The US-based firm has marked down the value of Flipkart for the sixth time, the latest at a time when it has been struggling to raise funds at a valuation higher than or equal to $15.2 billion.
Mutual fund Morgan Stanley’s exercise of marking down the value of Flipkart to $5.58 billion will put pressure on the company to raise funds in order to compete with Amazon at a lower valuation.
The US-based firm marked down the value of Flipkart for the sixth time, lowering the value of its shareholding by 38 per cent on a quarter-on-quarter basis. It comes at a time when Flipkart has been struggling to raise funds at a valuation higher than or equal to $15.2 billion.
In a filing with the US Securities and Exchange Commission on November 28, Morgan Stanley valued its holding in Flipkart at $52.13 per share for the three months that ended September, down from $84.29 a share in the previous quarter.
Flipkart’s value is down from $142.24 a share in June 2015, when the company closed a $700-million round of funding that gave it its peak value. While the US mutual fund does not disclose reasons for its markdown, analysts and industry watchers said the exercise was on account of the growing clout of Amazon in India.
“It may be a theoretical exercise but all processes of valuation are theoretical. There is no set formula with which to calculate this. If Morgan Stanley has put this value, then no investor anywhere in the world will be able to go much beyond that,” said Harminder Sahni, founder and managing director, Wazir Advisors.
Flipkart’s valuation has been weighed down not just by Morgan Stanley, but also by mutual fund investors Valic and Fidelity. In the quarter that ended August, the two firms marked down the value of the e-commerce giant by 11.3 per cent and 3.25 per cent, respectively.
The slew of markdowns has put pressure on Flipkart’s fundraising, for which the company is looking at hiring an investment banker to reach out to new investors.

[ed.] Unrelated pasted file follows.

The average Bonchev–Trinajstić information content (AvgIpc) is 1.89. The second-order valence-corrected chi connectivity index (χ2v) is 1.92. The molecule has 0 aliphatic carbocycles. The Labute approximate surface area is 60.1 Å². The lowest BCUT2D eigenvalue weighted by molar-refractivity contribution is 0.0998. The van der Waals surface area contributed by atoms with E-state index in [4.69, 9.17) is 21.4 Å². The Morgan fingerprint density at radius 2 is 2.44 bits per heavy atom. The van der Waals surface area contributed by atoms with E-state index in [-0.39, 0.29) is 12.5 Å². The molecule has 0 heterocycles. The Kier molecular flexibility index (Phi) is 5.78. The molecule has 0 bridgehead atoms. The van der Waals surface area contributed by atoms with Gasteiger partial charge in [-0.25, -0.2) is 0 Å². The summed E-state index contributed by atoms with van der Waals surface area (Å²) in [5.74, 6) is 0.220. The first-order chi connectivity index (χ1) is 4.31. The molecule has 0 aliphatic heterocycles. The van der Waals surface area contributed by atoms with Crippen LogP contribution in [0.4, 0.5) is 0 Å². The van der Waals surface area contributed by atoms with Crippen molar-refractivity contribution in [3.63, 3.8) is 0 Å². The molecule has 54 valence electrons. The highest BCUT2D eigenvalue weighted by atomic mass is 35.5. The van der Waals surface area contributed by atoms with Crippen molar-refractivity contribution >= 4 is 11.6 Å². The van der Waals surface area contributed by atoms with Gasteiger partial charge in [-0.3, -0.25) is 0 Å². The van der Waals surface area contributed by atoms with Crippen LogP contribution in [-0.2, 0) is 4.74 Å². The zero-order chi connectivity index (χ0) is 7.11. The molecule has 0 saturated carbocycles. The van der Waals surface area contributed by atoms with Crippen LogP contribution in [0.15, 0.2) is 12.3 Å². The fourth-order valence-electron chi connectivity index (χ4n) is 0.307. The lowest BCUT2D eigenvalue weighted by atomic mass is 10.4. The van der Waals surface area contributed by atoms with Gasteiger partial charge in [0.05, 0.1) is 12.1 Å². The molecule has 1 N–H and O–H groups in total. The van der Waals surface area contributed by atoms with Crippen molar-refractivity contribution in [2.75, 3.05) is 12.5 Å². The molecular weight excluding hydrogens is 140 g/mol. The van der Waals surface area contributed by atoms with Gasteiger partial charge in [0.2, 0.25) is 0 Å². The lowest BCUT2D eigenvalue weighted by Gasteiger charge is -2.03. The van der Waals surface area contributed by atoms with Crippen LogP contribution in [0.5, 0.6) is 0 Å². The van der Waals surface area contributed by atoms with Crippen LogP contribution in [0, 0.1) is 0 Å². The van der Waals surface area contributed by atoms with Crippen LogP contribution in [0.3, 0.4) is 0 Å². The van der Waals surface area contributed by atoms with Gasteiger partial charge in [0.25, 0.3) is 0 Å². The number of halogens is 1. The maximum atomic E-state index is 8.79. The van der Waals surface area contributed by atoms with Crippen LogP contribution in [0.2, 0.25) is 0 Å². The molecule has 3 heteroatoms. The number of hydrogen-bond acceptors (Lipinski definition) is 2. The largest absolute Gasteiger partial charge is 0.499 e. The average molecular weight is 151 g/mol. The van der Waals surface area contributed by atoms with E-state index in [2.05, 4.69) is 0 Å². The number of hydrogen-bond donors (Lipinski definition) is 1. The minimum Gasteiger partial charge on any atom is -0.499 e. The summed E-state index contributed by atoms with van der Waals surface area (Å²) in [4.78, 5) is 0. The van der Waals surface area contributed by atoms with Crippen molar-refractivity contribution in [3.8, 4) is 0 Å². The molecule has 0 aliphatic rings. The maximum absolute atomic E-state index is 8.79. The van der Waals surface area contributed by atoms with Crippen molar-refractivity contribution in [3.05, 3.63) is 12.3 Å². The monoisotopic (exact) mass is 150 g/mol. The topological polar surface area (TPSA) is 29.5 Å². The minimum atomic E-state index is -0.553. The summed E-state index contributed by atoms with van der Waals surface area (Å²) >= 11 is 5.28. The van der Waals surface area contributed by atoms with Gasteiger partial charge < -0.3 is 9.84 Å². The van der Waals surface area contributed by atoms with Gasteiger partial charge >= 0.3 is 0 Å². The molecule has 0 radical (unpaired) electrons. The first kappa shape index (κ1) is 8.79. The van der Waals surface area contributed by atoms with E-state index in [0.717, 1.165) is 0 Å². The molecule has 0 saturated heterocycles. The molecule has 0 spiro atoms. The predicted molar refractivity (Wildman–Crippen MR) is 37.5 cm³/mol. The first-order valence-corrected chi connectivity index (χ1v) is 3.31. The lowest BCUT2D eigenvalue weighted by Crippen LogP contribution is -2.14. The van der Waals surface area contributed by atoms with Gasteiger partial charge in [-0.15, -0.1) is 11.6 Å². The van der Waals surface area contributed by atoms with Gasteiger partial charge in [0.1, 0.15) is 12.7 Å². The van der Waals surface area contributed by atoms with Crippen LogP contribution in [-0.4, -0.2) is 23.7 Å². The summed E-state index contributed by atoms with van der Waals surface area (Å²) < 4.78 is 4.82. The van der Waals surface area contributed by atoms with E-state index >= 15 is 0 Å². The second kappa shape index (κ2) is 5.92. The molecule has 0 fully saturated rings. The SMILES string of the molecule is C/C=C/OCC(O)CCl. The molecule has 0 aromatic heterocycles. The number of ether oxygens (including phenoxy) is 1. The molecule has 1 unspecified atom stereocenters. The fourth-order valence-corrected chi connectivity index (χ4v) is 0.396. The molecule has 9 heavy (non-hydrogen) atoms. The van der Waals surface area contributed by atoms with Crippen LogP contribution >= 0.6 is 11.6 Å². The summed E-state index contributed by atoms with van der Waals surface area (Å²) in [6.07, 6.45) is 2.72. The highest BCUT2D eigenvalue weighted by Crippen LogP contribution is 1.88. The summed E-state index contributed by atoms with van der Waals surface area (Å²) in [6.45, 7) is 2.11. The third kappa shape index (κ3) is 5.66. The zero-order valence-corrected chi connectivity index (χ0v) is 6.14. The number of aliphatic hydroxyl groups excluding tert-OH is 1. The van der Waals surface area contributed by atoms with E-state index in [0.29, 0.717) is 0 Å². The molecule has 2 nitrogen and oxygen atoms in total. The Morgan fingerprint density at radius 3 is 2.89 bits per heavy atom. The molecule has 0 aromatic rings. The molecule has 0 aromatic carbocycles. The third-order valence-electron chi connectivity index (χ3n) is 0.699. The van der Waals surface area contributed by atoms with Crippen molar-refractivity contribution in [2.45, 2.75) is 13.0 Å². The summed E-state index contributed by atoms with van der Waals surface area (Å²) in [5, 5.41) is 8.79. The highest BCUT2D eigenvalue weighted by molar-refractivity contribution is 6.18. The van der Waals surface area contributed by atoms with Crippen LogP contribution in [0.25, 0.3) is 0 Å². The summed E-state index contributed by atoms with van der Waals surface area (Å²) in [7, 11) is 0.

Prospective investors such as Walmart are believed to have walked away from a $1 billion round after disagreements over the company’s valuation.
“Mutual fund mark-to-market is a purely theoretical exercise and is not based on any real transactions. We are seeing a strong traction in our business momentum and operating performance. We continue to be focused on innovating for the customer, growing the market and executing our long-term growth agenda,” said a Flipkart spokesperson.
While rival Amazon’s massive $5 billion war chest to win India has given investors the jitters, in the most recent Diwali sales in October, the US company was outperformed by Flipkart.
The Indian company, over the past year, has pulled up its socks, focusing on improving customer experience rather than chasing revenue growth at the cost of losing money. It has also cut costs, improved efficiency and created additional revenue streams, by opening up its logistics arm for third-party customers.
Even with this improvement, industry watchers say Flipkart would still struggle to raise fresh funds at its peak valuation of $15.2 billion or higher.
Overall, there seems to be a downtrend in the valuations of Indian start-ups, with taxi aggregator Ola’s valuation being marked down by its largest investor SoftBank, on hand of an increasingly aggressive push by rival Uber in India.